Often when one comes across the ingredient Masala, Garam Masala, and Curry powder in any Indian recipe, there is confusion. The Chapter on “Understanding Biryani, Pulao, and Curries” sufficiently demystified “Curry Powder”, and my goal in this chapter is to do the same for Masala and Garam Masala. There are many different masalas, but for now I will simply write about the most commonly used masalas in my recipes, namely Garam Masala, Mutton Masala, and Goda Masala. I would also like to show you how to prepare these masalas in your own kitchen in the hopes that eventually you would create your own variant mix! Remember, this small list of masalas is really just scratching the surface of the world of masalas.
Masala, a word of Arabic origin, meaning “a thing which is good and right (maslahah)”, generally means seasonings of any sort. As we experienced in the movie, “The Mistress of Spices”, there is a magical realism about the spices. It is blending of the magical (medicinal powers) elements of the spices that place the “real” and the “fantastic” properties in the cuisine. I refer to them as magical because they are somewhat magic, and can transform dishes from ordinary to divine by simply sprinkling their magical quantity according to the recipe. The masalas can be either wet or dry, and can go into both sweet and savory dishes.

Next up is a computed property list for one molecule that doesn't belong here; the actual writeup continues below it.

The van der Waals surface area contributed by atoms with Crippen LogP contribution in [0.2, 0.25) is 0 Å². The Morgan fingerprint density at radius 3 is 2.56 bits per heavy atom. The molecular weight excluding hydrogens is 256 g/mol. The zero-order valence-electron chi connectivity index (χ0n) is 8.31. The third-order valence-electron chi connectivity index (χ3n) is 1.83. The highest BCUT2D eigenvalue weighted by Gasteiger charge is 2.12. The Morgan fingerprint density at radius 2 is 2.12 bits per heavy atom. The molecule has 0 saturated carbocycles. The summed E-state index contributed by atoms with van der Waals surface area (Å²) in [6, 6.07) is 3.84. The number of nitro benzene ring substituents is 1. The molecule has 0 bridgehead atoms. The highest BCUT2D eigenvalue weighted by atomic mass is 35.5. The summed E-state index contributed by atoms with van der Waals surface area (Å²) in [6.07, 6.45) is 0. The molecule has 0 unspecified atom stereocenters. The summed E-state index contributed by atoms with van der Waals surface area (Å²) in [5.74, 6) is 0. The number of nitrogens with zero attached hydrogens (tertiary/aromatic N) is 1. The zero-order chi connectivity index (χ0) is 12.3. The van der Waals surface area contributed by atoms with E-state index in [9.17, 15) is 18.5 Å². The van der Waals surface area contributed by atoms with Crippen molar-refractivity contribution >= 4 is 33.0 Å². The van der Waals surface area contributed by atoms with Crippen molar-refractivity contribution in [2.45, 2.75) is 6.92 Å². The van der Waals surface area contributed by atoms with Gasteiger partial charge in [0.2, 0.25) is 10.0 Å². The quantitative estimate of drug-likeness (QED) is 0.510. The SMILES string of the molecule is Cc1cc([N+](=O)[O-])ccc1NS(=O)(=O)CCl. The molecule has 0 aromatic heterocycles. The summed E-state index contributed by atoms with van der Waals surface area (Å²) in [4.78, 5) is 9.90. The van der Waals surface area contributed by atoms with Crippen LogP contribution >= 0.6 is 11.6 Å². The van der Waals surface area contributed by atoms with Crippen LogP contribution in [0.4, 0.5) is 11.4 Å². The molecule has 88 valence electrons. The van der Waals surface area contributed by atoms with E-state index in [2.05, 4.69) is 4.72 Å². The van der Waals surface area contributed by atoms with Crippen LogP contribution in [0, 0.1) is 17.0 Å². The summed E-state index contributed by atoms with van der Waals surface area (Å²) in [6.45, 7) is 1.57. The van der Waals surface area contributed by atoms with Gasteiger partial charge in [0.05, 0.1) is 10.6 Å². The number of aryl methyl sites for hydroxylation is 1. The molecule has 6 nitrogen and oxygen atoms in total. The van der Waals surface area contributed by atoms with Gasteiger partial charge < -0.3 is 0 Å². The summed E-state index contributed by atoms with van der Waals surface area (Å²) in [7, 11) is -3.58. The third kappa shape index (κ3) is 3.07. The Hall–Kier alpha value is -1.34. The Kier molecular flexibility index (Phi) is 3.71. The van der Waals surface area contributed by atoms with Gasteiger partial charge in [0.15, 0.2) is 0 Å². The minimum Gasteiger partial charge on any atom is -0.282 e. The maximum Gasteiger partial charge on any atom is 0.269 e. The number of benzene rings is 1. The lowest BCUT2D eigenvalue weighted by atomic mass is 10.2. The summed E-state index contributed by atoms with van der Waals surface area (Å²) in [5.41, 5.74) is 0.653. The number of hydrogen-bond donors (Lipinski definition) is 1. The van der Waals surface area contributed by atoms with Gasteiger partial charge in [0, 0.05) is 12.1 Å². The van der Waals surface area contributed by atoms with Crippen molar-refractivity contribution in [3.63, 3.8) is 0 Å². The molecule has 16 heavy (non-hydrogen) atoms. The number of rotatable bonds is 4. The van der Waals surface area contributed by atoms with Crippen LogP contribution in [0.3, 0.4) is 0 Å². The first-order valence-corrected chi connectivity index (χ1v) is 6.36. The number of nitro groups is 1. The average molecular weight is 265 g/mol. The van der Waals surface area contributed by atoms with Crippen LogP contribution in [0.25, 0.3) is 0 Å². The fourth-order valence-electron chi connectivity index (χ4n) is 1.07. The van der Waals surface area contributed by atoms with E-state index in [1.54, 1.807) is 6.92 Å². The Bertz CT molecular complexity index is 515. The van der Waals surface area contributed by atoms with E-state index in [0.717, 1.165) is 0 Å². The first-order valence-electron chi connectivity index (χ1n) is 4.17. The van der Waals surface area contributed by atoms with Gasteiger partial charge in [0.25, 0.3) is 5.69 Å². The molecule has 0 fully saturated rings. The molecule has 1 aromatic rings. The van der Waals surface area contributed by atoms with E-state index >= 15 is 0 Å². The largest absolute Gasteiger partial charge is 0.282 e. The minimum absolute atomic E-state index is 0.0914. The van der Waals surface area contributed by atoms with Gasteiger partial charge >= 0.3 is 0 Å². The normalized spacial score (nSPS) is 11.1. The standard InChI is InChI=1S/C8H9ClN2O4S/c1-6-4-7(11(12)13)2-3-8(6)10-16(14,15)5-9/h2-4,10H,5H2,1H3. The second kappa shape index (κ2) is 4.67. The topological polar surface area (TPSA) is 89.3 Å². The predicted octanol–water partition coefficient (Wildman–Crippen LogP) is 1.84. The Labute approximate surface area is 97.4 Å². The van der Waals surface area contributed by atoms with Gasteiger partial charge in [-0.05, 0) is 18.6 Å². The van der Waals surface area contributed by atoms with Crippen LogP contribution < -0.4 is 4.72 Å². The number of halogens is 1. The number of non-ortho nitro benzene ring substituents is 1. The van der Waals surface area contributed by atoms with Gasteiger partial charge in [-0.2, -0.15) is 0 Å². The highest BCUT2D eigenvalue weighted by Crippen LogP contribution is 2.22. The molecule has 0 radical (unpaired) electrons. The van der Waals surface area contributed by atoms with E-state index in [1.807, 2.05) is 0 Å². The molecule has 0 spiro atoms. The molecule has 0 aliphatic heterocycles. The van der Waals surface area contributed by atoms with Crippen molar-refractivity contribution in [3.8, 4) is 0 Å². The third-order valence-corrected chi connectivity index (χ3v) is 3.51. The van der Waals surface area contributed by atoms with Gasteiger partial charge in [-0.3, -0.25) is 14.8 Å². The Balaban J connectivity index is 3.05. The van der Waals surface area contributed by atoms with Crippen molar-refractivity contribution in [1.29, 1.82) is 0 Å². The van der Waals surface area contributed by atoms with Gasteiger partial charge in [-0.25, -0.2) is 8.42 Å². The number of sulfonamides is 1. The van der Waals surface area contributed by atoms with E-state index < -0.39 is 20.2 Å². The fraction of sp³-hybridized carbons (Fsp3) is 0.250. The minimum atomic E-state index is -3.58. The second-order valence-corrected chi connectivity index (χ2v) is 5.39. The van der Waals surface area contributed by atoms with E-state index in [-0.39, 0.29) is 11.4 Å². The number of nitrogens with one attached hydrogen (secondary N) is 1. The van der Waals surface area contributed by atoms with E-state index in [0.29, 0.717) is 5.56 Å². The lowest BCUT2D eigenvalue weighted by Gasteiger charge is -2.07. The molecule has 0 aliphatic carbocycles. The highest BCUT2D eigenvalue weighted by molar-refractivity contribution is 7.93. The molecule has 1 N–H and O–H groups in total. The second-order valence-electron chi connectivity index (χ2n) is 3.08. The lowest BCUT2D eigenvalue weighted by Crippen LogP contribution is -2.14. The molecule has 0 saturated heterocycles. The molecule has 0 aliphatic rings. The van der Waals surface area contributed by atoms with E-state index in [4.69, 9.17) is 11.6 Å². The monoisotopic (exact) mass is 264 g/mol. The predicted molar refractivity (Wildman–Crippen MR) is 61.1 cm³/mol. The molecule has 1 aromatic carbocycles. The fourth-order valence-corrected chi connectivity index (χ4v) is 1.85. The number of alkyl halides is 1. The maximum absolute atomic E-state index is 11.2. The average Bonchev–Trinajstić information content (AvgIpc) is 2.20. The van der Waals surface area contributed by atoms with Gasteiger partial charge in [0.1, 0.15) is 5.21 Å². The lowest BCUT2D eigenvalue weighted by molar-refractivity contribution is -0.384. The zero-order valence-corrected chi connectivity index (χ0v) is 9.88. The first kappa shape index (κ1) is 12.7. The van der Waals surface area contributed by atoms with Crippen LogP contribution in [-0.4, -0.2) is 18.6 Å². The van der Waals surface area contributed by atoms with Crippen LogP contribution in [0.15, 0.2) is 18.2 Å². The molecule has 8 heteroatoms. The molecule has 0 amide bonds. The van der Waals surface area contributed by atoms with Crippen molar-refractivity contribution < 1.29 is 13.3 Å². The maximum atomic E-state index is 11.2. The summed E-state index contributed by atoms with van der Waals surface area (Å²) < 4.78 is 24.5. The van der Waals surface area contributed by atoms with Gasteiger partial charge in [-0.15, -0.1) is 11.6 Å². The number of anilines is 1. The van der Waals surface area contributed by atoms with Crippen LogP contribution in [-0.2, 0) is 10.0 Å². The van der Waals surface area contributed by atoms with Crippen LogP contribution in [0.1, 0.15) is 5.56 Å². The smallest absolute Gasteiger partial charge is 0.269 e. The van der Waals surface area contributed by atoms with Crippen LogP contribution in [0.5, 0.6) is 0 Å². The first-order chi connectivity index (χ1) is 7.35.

Garam means “hot” and masala means, “spice mixture”. This does not mean Garam Masala is actually spicy. The word “hot” refers to the warmth of the aroma and taste. The mysterious spice mix frequently cited in many Indian recipes can easily be made at home in few minutes with a handy coffee grinder! Although, Garam Masala can be purchased at local Indian store, I opine that the flavor and aroma of freshly ground spices cannot be matched. Garam masala is a combination of a few favorite Indian spices mixed into one, resulting in an easy to use blend. The resulting mixture “garam masala” has many variations from region to region, and household to household. Most versions use the same foundation of spices: coriander seeds, cinnamon sticks, whole black pepper corns, fennel seeds, cardamom, cloves, and cumin seeds. On top of these, a few regional touches are added to bring in the flavors of region and household tradition. All the spices you will need to make your own garam masala can be found at any well stocked local grocer. When making your own garam masala, always purchase whole spices as they render the flavor far superior to buying ground spices.